The Road goes ever on and on; Down from the door where it began;
Now far ahead the Road has gone; And I must follow, if I can;
Pursuing it with eager feet; Until it joins some larger way;
Where many paths and errands met; And whither then? I cannot say.

[JRR Tolkien, Lord of the Rings]

Friday, 21 April 2017

The Fruin and Ben Bowie

The Fruin (NS276872; 361m)
Our ascent of The Fruin this morning was a case study in making sub-optimal route decisions. We had set out from the parking area at the imaginatively named 'Reservoir No 1' (it's next to Reservoirs No 2 and No 3) in the rain to wander along the road a short way to pick up the John Muir Way. That was a very good path, and although we didn't follow it for long, we continued on a good path until the point where the path was going merrily to bypass our objective. From there, we headed upwards, shunning the obvious line along the fence (which I'd read was overly rough and wet) in favour of just yomping directly up to the mast we could see at the top of the adjacent forest.

That was very wet and a bit rough, but in the scheme of things it wasn't bad going. Approaching the mast, a good trod was found, which had apparently ascended the slope a few metres adrift from our line. We joined that path's soggy line to continue on to the first lump on this hill.

That may have seemed like a good thing to do, except that it pretty well petered out at the top, and what we found on the other side was the worst corrugations in the land that I can remember ever having encountered. It must have once been forest, which has long been felled, leaving a landscape with such peaks and troughs that every two paces we were at the bottom of a trough and then two paces later we were at the top of a peak ... and repeat ... at length.

Beyond that section were two barbed wire fences and some large patches of impressively boggy bog. Then suddenly, there was the summit (the other side of a comprehensively padlocked gate, complete with a wire strung above it, bordered either side by more barbed wire).


I think I've made that sound pretty miserable, but it was reasonably good fun actually, even in the frequent prolonged showers. I'm not sure when I became mad enough to consider something like that fun!

Our descent was much better executed, involving less bog, fewer tussocks, no barbed wire, no corrugations and no unnecessary climbing - all achieved by simply keeping to the NE side of the fenceline. Beyond the mast we picked up the trodden line that we had shunned on our way up and found the going good for more than 90% of the way.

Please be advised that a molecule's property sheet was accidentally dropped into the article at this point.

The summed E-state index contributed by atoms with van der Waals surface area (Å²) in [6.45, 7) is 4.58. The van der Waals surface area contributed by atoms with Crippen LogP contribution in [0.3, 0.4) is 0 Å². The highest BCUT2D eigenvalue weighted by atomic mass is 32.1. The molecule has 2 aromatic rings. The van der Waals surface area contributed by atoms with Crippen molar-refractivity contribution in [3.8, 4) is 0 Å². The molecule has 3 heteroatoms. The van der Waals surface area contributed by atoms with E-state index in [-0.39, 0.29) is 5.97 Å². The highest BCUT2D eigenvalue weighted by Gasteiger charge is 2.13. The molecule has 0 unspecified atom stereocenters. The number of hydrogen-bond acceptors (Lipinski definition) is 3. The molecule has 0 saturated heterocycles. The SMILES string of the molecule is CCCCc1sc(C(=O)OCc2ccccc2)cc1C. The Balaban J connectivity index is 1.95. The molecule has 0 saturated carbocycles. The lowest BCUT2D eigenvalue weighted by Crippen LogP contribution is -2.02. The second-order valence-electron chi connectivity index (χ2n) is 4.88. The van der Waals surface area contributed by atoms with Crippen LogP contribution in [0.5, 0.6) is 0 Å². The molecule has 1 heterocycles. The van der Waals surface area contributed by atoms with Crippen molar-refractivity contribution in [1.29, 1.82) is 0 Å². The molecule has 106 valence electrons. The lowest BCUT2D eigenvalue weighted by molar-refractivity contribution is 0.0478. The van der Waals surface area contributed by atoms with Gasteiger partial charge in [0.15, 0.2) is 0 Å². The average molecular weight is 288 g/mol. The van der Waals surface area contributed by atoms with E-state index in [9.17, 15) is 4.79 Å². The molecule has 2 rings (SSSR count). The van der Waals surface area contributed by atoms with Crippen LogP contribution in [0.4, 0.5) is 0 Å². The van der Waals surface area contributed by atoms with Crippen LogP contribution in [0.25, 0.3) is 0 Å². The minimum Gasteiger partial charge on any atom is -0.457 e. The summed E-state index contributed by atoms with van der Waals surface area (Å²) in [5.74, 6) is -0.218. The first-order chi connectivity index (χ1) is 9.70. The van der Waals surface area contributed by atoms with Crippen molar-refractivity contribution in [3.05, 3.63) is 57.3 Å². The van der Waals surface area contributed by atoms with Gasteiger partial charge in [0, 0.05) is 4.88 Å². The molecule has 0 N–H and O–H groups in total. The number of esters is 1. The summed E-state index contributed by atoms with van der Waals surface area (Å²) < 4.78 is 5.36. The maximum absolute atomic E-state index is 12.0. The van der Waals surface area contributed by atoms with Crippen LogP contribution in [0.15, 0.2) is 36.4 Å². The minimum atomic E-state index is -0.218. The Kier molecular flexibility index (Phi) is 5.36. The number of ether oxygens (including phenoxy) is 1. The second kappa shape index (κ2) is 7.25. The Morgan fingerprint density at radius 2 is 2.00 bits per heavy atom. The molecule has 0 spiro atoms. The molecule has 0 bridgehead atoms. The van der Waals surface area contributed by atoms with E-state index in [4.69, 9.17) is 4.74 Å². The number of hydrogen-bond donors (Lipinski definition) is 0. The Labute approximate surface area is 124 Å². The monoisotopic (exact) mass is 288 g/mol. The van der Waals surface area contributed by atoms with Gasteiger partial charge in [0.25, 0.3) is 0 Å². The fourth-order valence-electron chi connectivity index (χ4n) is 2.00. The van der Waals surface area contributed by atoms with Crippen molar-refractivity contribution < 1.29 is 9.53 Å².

Impressively (I thought) I arrived back from this bogfest of an outing with completely dry feet, unlike Mick (who, admittedly, was wearing boots which have been replaced for being known to be leaky).

The stats came in at 7.1 miles with somewhere in the region of 290m of ascent.

Ben Bowie (NS339828; 314m)
I am not a cyclist. I have always considered cycling as something to do only for commuting when there is not a better form of transport available. In that vein, I had to concede that there are times when a bicycle would be a very good form of transport to access Marilyns, whether in order to save needing to drive Bertie up tiny roads, or to speed up passage through lengthy forest track approaches. So, last week I bought a bike and this hill was to be its maiden voyage.

It went surprisingly well! My intention was simply to ride a mile and a half along the road to the start of the forest track, but things were going so well (perhaps because it was downhill to that point!) that I thought I would see how far I could get up the track. Further than expected, was the answer, with me stopping only when I reached active forestry works, where the level of mud was getting too much (really should have fitted those mudguards I bought...).

Then I walked, easily finding the break through the forest I was after, where there turned out to be a trodden line. Aided by directions I'd noted from hill-bagging.co.uk, I was soon out on the open hill, where there was a superb view over Loch Lomond:


The Clyde wasn't looking bad, as seen from the daffodil-clad summit, either:


I met two chaps on my way down who had misplaced the John Muir Way. I told them how I had ascended from said Way, and we had a little chat before they wished me well and I scurried on down at my usual pace. I must have been half way down before it occurred to me that I should have positively asked if they wanted to walk with me. They gave the impression of just wanting to know which way I was going, but maybe they had hoped to follow discretely behind, without wanting to put me out - in which case I would have gone a lot slower. Being a lovely day by then, with excellent visibility, I'm sure they soon sorted themselves out anyway.

Meanwhile, I recovered my new wheels and very timidly made my way back down to the road, then back up to Bertie. I had walked 1.8 miles with around 140m of ascent.

1 comment:

  1. Your ascent of The Fruin sounds a real trial :-) This Marilyn bagging certainly gets you to the areas many folk never tread....probably with good reason!
    Enjoying your ascents as always...and taking notes for the future.
    Alistair

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